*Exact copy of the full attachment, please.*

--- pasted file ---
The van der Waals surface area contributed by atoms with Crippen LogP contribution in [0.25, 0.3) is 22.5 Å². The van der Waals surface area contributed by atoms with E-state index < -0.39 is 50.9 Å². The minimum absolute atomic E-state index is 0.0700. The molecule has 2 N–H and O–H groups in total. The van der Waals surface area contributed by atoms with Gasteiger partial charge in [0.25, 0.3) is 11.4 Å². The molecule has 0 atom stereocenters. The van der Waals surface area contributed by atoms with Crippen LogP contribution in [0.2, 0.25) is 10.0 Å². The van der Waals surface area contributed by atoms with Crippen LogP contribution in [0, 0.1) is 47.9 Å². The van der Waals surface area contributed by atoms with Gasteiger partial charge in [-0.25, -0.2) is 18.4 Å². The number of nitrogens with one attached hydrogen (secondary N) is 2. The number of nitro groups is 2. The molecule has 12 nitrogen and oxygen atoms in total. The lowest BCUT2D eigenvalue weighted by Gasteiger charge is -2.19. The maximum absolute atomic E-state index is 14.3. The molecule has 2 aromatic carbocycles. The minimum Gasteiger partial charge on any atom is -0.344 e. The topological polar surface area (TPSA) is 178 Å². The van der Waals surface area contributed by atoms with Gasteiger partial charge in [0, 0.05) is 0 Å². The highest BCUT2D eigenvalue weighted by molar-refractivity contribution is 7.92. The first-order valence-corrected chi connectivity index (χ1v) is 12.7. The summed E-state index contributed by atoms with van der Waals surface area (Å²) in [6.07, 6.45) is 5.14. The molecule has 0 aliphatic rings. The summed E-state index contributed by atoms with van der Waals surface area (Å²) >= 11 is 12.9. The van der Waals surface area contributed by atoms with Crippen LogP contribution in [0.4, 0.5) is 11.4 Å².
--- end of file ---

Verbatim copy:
The van der Waals surface area contributed by atoms with Crippen LogP contribution in [0.25, 0.3) is 22.5 Å². The van der Waals surface area contributed by atoms with E-state index < -0.39 is 50.9 Å². The minimum absolute atomic E-state index is 0.0700. The molecule has 2 N–H and O–H groups in total. The van der Waals surface area contributed by atoms with Gasteiger partial charge in [0.25, 0.3) is 11.4 Å². The molecule has 0 atom stereocenters. The van der Waals surface area contributed by atoms with Crippen LogP contribution in [0.2, 0.25) is 10.0 Å². The van der Waals surface area contributed by atoms with Crippen LogP contribution in [0, 0.1) is 47.9 Å². The van der Waals surface area contributed by atoms with Gasteiger partial charge in [-0.25, -0.2) is 18.4 Å². The number of nitrogens with one attached hydrogen (secondary N) is 2. The number of nitro groups is 2. The molecule has 12 nitrogen and oxygen atoms in total. The lowest BCUT2D eigenvalue weighted by Gasteiger charge is -2.19. The maximum absolute atomic E-state index is 14.3. The molecule has 2 aromatic carbocycles. The minimum Gasteiger partial charge on any atom is -0.344 e. The topological polar surface area (TPSA) is 178 Å². The van der Waals surface area contributed by atoms with Gasteiger partial charge in [0, 0.05) is 0 Å². The highest BCUT2D eigenvalue weighted by molar-refractivity contribution is 7.92. The first-order valence-corrected chi connectivity index (χ1v) is 12.7. The summed E-state index contributed by atoms with van der Waals surface area (Å²) in [6.07, 6.45) is 5.14. The molecule has 0 aliphatic rings. The summed E-state index contributed by atoms with van der Waals surface area (Å²) >= 11 is 12.9. The van der Waals surface area contributed by atoms with Crippen LogP contribution in [0.4, 0.5) is 11.4 Å².